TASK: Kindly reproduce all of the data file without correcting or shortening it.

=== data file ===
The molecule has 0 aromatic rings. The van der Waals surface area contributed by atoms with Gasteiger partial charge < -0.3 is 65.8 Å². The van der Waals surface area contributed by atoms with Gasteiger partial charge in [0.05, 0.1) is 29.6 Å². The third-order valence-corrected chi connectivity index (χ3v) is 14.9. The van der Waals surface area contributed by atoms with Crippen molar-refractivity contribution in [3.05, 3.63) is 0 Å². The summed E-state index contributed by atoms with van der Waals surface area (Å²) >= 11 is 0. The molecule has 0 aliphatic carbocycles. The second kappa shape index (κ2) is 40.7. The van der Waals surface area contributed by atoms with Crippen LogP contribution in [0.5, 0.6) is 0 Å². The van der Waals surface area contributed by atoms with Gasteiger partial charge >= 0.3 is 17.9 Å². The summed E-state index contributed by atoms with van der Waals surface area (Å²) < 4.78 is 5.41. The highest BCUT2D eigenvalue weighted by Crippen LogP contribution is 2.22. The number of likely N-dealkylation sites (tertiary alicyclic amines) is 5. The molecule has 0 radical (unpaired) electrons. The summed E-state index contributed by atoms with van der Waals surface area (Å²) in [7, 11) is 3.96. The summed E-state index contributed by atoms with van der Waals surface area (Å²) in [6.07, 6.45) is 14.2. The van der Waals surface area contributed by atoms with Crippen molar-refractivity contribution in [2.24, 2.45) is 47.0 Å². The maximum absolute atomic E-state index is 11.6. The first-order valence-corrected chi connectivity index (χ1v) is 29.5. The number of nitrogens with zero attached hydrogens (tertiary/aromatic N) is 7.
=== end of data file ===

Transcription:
The molecule has 0 aromatic rings. The van der Waals surface area contributed by atoms with Gasteiger partial charge < -0.3 is 65.8 Å². The van der Waals surface area contributed by atoms with Gasteiger partial charge in [0.05, 0.1) is 29.6 Å². The third-order valence-corrected chi connectivity index (χ3v) is 14.9. The van der Waals surface area contributed by atoms with Crippen molar-refractivity contribution in [3.05, 3.63) is 0 Å². The summed E-state index contributed by atoms with van der Waals surface area (Å²) >= 11 is 0. The molecule has 0 aliphatic carbocycles. The second kappa shape index (κ2) is 40.7. The van der Waals surface area contributed by atoms with Crippen LogP contribution in [0.5, 0.6) is 0 Å². The van der Waals surface area contributed by atoms with Gasteiger partial charge >= 0.3 is 17.9 Å². The summed E-state index contributed by atoms with van der Waals surface area (Å²) < 4.78 is 5.41. The highest BCUT2D eigenvalue weighted by Crippen LogP contribution is 2.22. The number of likely N-dealkylation sites (tertiary alicyclic amines) is 5. The molecule has 0 radical (unpaired) electrons. The summed E-state index contributed by atoms with van der Waals surface area (Å²) in [7, 11) is 3.96. The summed E-state index contributed by atoms with van der Waals surface area (Å²) in [6.07, 6.45) is 14.2. The van der Waals surface area contributed by atoms with Crippen molar-refractivity contribution in [2.24, 2.45) is 47.0 Å². The maximum absolute atomic E-state index is 11.6. The first-order valence-corrected chi connectivity index (χ1v) is 29.5. The number of nitrogens with zero attached hydrogens (tertiary/aromatic N) is 7.